Avast Software Updater helps you apply software updates.
Earlier this week, we told our readers about the three Flash Player zero-day vulnerabilities that were found in stolen files that were leaked from the Hacking Team. We advised Avast users to disable Flash until the bugs are fixed.
It doesn’t look good for Flash. Because of the continuing security problems facing the 20-year old platform, Google and Mozilla each announced this week that their Web browsers will eventually be dropping default support for Adobe Flash, and Facebook’s new security chief wants to kill Flash. For now you can still use it, but the reports of it’s death are not greatly exaggerated…
Adobe has released security patches for Windows, Mac OS X, and Linux. Adobe Flash Player installed with Google Chrome will be automatically updated to the latest Google Chrome version. Users of Internet Explorer 10 and 11 for Windows 8.x will be automatically updated to the latest version.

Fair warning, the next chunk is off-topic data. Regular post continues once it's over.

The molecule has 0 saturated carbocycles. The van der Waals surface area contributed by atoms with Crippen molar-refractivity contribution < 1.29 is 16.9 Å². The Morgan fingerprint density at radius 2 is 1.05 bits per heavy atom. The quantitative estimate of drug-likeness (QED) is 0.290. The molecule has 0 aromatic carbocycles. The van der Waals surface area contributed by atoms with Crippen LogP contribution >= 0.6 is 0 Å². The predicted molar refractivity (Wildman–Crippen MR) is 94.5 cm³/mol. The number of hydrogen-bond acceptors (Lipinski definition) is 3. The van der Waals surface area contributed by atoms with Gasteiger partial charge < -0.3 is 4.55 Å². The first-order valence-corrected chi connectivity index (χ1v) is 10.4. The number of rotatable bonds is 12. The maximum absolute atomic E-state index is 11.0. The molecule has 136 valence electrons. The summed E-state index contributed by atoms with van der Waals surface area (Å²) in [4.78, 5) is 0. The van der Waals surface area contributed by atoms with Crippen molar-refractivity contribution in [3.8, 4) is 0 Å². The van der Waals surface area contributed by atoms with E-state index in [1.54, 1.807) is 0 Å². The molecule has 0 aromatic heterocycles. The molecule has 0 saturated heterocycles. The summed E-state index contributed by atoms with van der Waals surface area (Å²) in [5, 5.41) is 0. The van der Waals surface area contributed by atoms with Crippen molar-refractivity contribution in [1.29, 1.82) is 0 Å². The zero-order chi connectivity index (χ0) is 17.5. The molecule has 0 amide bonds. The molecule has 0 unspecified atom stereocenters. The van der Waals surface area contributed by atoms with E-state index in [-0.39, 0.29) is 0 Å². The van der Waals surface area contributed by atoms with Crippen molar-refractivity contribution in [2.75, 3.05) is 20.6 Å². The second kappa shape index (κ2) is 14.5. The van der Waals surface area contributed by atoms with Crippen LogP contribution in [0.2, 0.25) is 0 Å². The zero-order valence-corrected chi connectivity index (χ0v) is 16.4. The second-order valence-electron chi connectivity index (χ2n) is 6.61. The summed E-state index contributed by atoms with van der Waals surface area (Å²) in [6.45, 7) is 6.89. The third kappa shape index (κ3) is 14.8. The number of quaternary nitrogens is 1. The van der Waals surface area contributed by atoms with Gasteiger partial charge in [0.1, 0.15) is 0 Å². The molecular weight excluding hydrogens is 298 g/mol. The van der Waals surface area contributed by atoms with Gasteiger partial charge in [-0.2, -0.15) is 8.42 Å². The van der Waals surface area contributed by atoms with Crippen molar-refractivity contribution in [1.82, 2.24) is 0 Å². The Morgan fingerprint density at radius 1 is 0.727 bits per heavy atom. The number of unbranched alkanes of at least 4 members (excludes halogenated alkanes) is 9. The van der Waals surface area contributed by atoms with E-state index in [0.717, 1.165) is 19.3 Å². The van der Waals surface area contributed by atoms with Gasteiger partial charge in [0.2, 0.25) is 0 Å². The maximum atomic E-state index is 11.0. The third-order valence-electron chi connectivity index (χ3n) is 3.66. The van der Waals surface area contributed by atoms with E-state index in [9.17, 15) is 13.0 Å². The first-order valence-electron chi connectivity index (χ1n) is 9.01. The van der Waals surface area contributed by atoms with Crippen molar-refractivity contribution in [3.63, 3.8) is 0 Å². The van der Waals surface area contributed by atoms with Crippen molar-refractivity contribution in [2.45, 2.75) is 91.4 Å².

Another Hacking Team zero-day vulnerability was discovered in Microsoft’s Internet Explorer. Microsoft released a total of 14 security bulletins, 4 ‘critical’ and the remainder ‘important’ in their July Security Bulletin.
And finally, Oracle released a security update to fix the Java zero-day exploit reportedly used to attack military and defense contractors from the U.S. and spy on NATO members. The Critical Patch Update Advisory also includes 193 new security updates; 99 of which could be exploited by remote attackers.
Avast Software Updater can help you with most software updates. To find it, open your Avast user interface. Click Scan on the left side, then choose Scan for outdated software. You an then decide how to proceed.